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It is with great sadness that we announce the peaceful passing of our dearly beloved father, Wasyl Werbowsky (aka Bill, Willy, Tato), on Thursday, June 8, 2023 at 97 ½ years of age. Wasyl was born on January 1, 1926 to Joseph and Maria in Zhydachiv, a small village in the Lviv Oblast in Ukraine, which was at that time, occupied by Poland. He was youngest of ten children – (eldest born in 1898), and was born with a twin sister, who was stillborn. He worked on the family farm and loved to tend and ride his father's many horses, which his father trained for the military. When WWII broke out, Wasyl fled his home at age 15 (1941) and eventually made his way to Vienna, Austria, where he met up with his older brothers, Joseph and John. Since Joseph was 28 years older than Wasyl, already an Austrian citizen, and had the same name as their father, brother Joseph adopted his "baby" brother Wasyl as his son and thus, got him an Austrian citizenship. While living in Vienna for about 10 years, Wasyl learned German, graduated from a trade school and became a butcher. After WWII ended in 1945, France, Great Britain, the United States, and the Soviet Union divided Austria into four occupation zones. When traveling between zones, Wasyl had to evade capture and repatriation by the Russians. He was caught by the Russians on two occasions but managed to escape his captors each time. Being under constant threat of repatriation, Wasyl hid and was smuggled out of the Soviet zone on a military bus transporting American soldiers to the American zone. He eventually immigrated to the United States in the late 1940's. During his lifetime, Wasyl did get to visit family in Ukraine and Austria but unfortunately his parents and some brothers had already passed on. Brother John, who was older by 18 years and already living in the USA, sponsored his baby brother's immigration to the USA. The two of them became active members in New York City's Ukrainian community and brotherhood organizations. Wasyl also studied at New York University and hoped to become an electrician. While living and working in Manhattan, he met and fell in love with Anna "Nusia" Sym, but their future was temporarily put on hold when he was drafted into the US Army in June 1951, at the age of 25. Since he spoke English and was older than most draftees, Wasyl was assigned to train and supervise younger recruits. In Korea, Wasyl was in the MIS (Military Intelligence Service) division and served as an interpreter for the Americans, due to his knowledge of Ukrainian, Russian, Polish and other Slavic languages. His photo on propaganda leaflets were released over North Korea to encourage surrender. After the Korean War (Conflict) ended in July 1953, Wasyl was held from active military service and transferred to the Army Reserve to complete his 8 years of service. He married Anna on May 23, 1954 at St. George's Ukrainian Catholic Church in Manhattan and during their lifetime, they would have a total of 6 children (2 died at birth). Wasyl and Anna became naturalized US citizens in January 1957 and became parents shortly thereafter. Wasyl then reluctantly had to end his education to support his family. He continued working as a butcher in Manhattan's Meat Packing District. As the family continued to grow, they moved from their rental apartment in Astoria, NY and bought a brick house in suburban Forest Hills. Wasyl was honorably discharged from the army in August of 1959 and earned a Korean Service Medal with 2 bronze stars and a United Nations Service Medal. One of our parents' biggest sacrifices was selling their Forest Hills home after living there for about 6 years, but with a 4th child on the way, Wasyl moved his family to a large rental apartment in the lower East side – East Village in Manhattan. He needed to be closer to his workplace and wanted his family to be in walking distance of St. George Church and School, various Ukrainian youth organizations and anything else the city could offer. We lived within this Ukrainian community for about 30 years. Wasyl was an early-riser, and a disciplined and hard worker with a lot of common sense. Every day at 4 a.m.—through, rain, sleet or snow—he rode 1 1/2 miles across town on his bike to work. He was later promoted to head butcher and then to foreman, to handle special orders and cuts of meat for high-end restaurants because of his training in butchery and veterinary diseases. Our father shared his work experiences with us—including taking his son, Zenon, to work with him at 4 a.m. while seated on the handlebars of his bicycle. On one occasion, he brought home with him a buck's head with antlers and we were especially fascinated by its large blue-black eyes. On another occasion, he brought 3 deer tails, which we were hoping to turn into "lucky rabbit-foot" like mementoes. Living in the big city, our father found ways to entertain us and keep us active outdoors. During summer breaks, he took us swimming to Orchard Beach, Jones Beach and Coney Island and on mini vacations to Soyuzivka or Suzy-Q for short, as it was called. Eventually, we spent our entire summers in the Shawangunk-Catskill Mountains, where our father would rent a bungalow for his family. He worked hard during the week and would take 3-day weekends to be with his wife and children. After many years of renting bungalows at various Ukrainian resorts, he purchased a log cabin house in Accord, NY, which initially served as a summer getaway, a short winter weekend escape for the family and eventually, their escape from the hectic life of NYC. We had many memorable adventures: riding in an inflatable canoe, climbing trees and eating crabapples, enjoying hayrides, capturing salamanders after the rain, flying kites—and losing many kites, picking mushrooms and blueberries and spending our days in the pool. We remember frightening lightning strikes of our bungalow and the "Spookeyman", who lived in the large barn in back of the bungalow and haunted us if we were not in bed on time. We also learned where chickens come from and how they end up on the dinner table. Unbeknownst to our parents, some of us hid in a nearby tree and quietly watched Mama handle the live chickens. Father (Tato in Ukrainian) taught us how to swim and to ride bikes by using the ancient "hold and let go" method. He played soccer as a young man and his new team now consisted of 3 girls and a toddler son. Tato was also a very fast runner and always managed to beat us in races, no matter how big of a head start we had. Picking blueberries and mushrooms was a family project as well as a competition. One year, Tato picked the most mushrooms from all of us. Fortunately, Mama discarded all but 3 good ones from his bucket, which was filled to the brim with colorful, polka-dotted mushrooms. Tato loved horses and took us horse-back riding to different ranches. We have vivid memories when Oksana performed a slow-motion tumble from a very large, wide-backed horse while riding bareback on a ranch in Modena, NY. Saturday nights were spent attending concerts and dancing away at Soyuzivka, the Ukrainian Heritage Center in Kerhonkson, New York. And then there was the 3-week long Plast scouting camp – not a favorite for some of us, but Mama missed us immensely and never sent us away again. Our father was accustomed to waking up very early and had his ways to wake up his sleepy girls. He enjoyed cooking eggs and bacon for breakfast on Saturdays and then would walk around the house, spreading the aroma. This method worked better than dripping water down our necks or pulling the bed covers off! On weekends, he would take us bike-riding, roller-skating and scooter-riding in Central Park or along the East River promenade. We had picnics, visited zoos and enjoyed watching the miniature toy boats sailing in the Central Park Pond. He took his family to Ukrainian cultural performances at the NY Fashion Institute, as well as various museums and aquariums throughout the city. He and Mama enjoyed Ukrainian music and attended Saturday night dances with live bands at the Ukrainian National Home, which was just across the street from where we lived. Every hour, our father would check on us, to see if we were safe and sleeping while they were away. We, of course, could see him leave and cross the street from our 6th floor apartment window and would make-believe that we were asleep. If he knew what we were up to, he never gave it away, and eventually, we just got tired of it. After attending Sunday Liturgy, he'd pile his family into the Buick, and later our Oldsmobile, head out over the 59th Street Bridge to Sunnyside Gardens, Long Island to visit his brother John and his family. After Sunday dinners at home, Tato took upon himself to wash, detangle, brush and braid his daughters' long, thick hair, while they sat cross-legged in front of a black & white TV watching Wild Kingdom, Ed Sullivan, Johnny Cash and Walt Disney movies. He trimmed their bangs, cut their hair and one time gave Elizabeth a Cleopatra hairstyle. He believed that hair should be braided tightly to last the whole day. The daughters complained this was making their eyes to become slanted. In the winter, Tato took us to Rockefeller Center and taught us to ice-skate. We would go sledding and skiing upstate while staying at our log cabin in Accord. Skiing was a whole different story. He bought us cross country skis despite that we knew nothing about skiing, except that it was "downhill". Zenon initially practiced skiing by having our shepherd-husky mix dog, Litzar, pull him down the driveway. One time, he was pulled so fast over a self-made ramp, that he ended up pinned in crucified position, on top of a wild rose bush. Tato eventually took us skiing on the slopes at the Granite Hotel. After taking the tow rope to the top, we literally skied downhill in a straight line! After their children grew up and left home, Anna and Wasyl moved to their log cabin in Accord, NY, and became active parishioners at the Holy Trinity Ukrainian Catholic Church in Kerhonkson. He enjoyed concerts and especially recitals, which his wife helped to organize, and also sang in the church choir. He also enjoyed a good poker game with his friends from next door, who spent their summers at the "White House Hotel." Advancing in years, Wasyl and Anna moved to Syracuse, NY during the summer of 2002 to be closer to their son, Zenon and his growing family. They enjoyed attending their grandchildren's school performances and sporting events and also became parishioners of St. John the Baptist Ukrainian Catholic Church. They were fortunate to live in their home together and were married almost 68 years until Anna's passing on February 16, 2022. Our father, Wasyl, was demanding, but also patient and empathetic. He was an excellent provider and always managed (within reason) to give us what we wished for. He had a great sense of humor and left us with many very happy memories. Wasyl was devoted to his family, his Ukrainian Catholic religion and his Ukrainian heritage. In addition to love of horses, he enjoyed Ukrainian music, opera, and classical music. He also loved Viennese music & waltzes and introduced us to the beautiful white Lipizzaner horses. He loved to dance to lively music, including the oldies and even some Rock & Roll. Thank you, dear Father, for all you sacrificed, to give us what we needed and wanted. We thank you for taking care of Mama and us kids through the years; it wasn't always easy. May you rest peacefully now in our Lord's arms. By the way, please say hello to Mama from us. We love you both dearly and miss you immensely. Wasyl is survived by his four children: three daughters, Oksana Duda (Peter), Maria Werbowsky, and Elizabeth LaPointe, and son, Zenon Werbowsky (Laurie). He leaves behind 7 grandchildren, Teresa Duda, Gregory (Silvia), John, Teresa (Logan McAnulty), Joseph, Naomi, Laryssa and a great-granddaughter Mia. Wasyl was predeceased by his wife Anna, his 9 siblings, and his grandson, Mykola John Duda. Arrangements are entrusted to Macko-Vasallo Funeral Home, 1609 West Genesee St. Syracuse, NY 13204. Viewing is scheduled for Tuesday, June 13, 2023 from 5:00 to 7:00 p.m. Panachyda service will be at 6:30 p.m. Funeral and Parastas service will be held on Wednesday, June 14, 2023 at 12 Noon, at the Holy Trinity Ukrainian Catholic Church, 211 Foordmore Rd, Kerhonkson, NY 12446. Burial will be at Holy Spirit Ukrainian Catholic Cemetery, 141 Sarah Wells Trail, Campbell Hall, NY 10916 at approximately 2 p.m. A tryzna/luncheon gathering will take place afterwards at Delancey's Restaurant, 40 Park Place, Goshen, NY 10924 In lieu of flowers, donations in Wasyl's name can be made to "Revived Soldiers Ukraine" at https://www.rsukraine.org/ "Revived Soldiers Ukraine" is a non-profit organization dedicated to providing aid to the people of Ukraine in support of their fundamental human rights and medical rehabilitation of Ukrainian soldiers.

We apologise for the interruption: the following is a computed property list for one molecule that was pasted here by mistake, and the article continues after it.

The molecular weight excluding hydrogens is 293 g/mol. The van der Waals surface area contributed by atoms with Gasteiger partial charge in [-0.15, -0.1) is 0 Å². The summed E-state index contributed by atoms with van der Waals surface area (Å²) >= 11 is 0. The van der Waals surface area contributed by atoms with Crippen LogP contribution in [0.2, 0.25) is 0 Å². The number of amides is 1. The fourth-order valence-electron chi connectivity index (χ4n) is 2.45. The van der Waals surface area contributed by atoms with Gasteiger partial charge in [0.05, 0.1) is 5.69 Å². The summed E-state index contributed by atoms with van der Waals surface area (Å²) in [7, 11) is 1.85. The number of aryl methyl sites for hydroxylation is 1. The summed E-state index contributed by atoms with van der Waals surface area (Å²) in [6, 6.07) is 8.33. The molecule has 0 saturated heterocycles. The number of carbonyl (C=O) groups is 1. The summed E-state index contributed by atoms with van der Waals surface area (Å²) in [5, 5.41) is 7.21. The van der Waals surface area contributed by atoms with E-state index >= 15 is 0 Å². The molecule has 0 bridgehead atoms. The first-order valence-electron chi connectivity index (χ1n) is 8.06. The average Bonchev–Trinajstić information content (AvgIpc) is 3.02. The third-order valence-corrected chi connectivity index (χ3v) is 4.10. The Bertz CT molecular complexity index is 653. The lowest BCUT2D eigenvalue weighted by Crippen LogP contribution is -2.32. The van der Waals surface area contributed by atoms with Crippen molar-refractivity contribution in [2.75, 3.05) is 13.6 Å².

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Prayer Service

6:30 pm
Tuesday, June 13, 2023
Macko-Vassallo Funeral Home
1609 West Genesee Street
Syracuse, New York, United States

Funeral Service

12:00 pm
Wednesday, June 14, 2023
Holy Trinity Ukrainian Catholic Church
211 Foordmore Road
Kerhonkson, New York, United States

Visitation at Funeral Home

Macko-Vassallo Funeral Home
1609 West Genesee Street
Syracuse, New York, United States
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Wasyl Werbowsky

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Wasyl Werbowsky

1926 - 2023